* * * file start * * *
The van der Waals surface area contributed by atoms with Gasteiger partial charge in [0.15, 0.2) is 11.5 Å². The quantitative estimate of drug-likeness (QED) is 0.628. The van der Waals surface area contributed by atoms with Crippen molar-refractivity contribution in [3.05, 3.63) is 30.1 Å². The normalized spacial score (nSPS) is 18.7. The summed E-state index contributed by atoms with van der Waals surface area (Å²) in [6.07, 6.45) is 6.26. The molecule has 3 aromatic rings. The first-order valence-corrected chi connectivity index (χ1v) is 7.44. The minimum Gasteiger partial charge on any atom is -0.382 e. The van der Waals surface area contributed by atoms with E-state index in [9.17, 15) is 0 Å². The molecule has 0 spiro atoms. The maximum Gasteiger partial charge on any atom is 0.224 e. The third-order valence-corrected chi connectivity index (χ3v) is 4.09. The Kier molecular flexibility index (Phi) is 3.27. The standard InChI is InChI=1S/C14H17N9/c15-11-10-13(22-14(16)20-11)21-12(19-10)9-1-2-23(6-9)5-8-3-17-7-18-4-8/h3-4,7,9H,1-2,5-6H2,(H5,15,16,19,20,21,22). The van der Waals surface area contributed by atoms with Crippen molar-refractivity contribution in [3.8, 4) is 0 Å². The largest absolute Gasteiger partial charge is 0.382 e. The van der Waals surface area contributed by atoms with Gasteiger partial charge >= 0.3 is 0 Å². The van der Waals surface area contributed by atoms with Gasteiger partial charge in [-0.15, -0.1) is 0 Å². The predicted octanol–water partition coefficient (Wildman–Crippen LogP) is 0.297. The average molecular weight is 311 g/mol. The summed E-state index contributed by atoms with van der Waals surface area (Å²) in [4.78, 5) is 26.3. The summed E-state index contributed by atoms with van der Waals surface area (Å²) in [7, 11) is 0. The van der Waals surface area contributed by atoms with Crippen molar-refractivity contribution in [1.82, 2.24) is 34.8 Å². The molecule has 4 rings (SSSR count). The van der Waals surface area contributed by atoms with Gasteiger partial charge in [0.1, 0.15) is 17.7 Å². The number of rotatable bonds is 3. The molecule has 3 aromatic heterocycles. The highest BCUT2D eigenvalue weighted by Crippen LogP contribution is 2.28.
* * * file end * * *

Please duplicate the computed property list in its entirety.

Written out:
The van der Waals surface area contributed by atoms with Gasteiger partial charge in [0.15, 0.2) is 11.5 Å². The quantitative estimate of drug-likeness (QED) is 0.628. The van der Waals surface area contributed by atoms with Crippen molar-refractivity contribution in [3.05, 3.63) is 30.1 Å². The normalized spacial score (nSPS) is 18.7. The summed E-state index contributed by atoms with van der Waals surface area (Å²) in [6.07, 6.45) is 6.26. The molecule has 3 aromatic rings. The first-order valence-corrected chi connectivity index (χ1v) is 7.44. The minimum Gasteiger partial charge on any atom is -0.382 e. The van der Waals surface area contributed by atoms with E-state index in [9.17, 15) is 0 Å². The molecule has 0 spiro atoms. The maximum Gasteiger partial charge on any atom is 0.224 e. The third-order valence-corrected chi connectivity index (χ3v) is 4.09. The Kier molecular flexibility index (Phi) is 3.27. The standard InChI is InChI=1S/C14H17N9/c15-11-10-13(22-14(16)20-11)21-12(19-10)9-1-2-23(6-9)5-8-3-17-7-18-4-8/h3-4,7,9H,1-2,5-6H2,(H5,15,16,19,20,21,22). The van der Waals surface area contributed by atoms with Crippen molar-refractivity contribution in [3.8, 4) is 0 Å². The largest absolute Gasteiger partial charge is 0.382 e. The van der Waals surface area contributed by atoms with Gasteiger partial charge >= 0.3 is 0 Å². The van der Waals surface area contributed by atoms with Gasteiger partial charge in [-0.15, -0.1) is 0 Å². The predicted octanol–water partition coefficient (Wildman–Crippen LogP) is 0.297. The average molecular weight is 311 g/mol. The summed E-state index contributed by atoms with van der Waals surface area (Å²) in [4.78, 5) is 26.3. The summed E-state index contributed by atoms with van der Waals surface area (Å²) in [7, 11) is 0. The van der Waals surface area contributed by atoms with Crippen molar-refractivity contribution in [1.82, 2.24) is 34.8 Å². The molecule has 4 rings (SSSR count). The van der Waals surface area contributed by atoms with Gasteiger partial charge in [0.1, 0.15) is 17.7 Å². The number of rotatable bonds is 3. The molecule has 3 aromatic heterocycles. The highest BCUT2D eigenvalue weighted by Crippen LogP contribution is 2.28.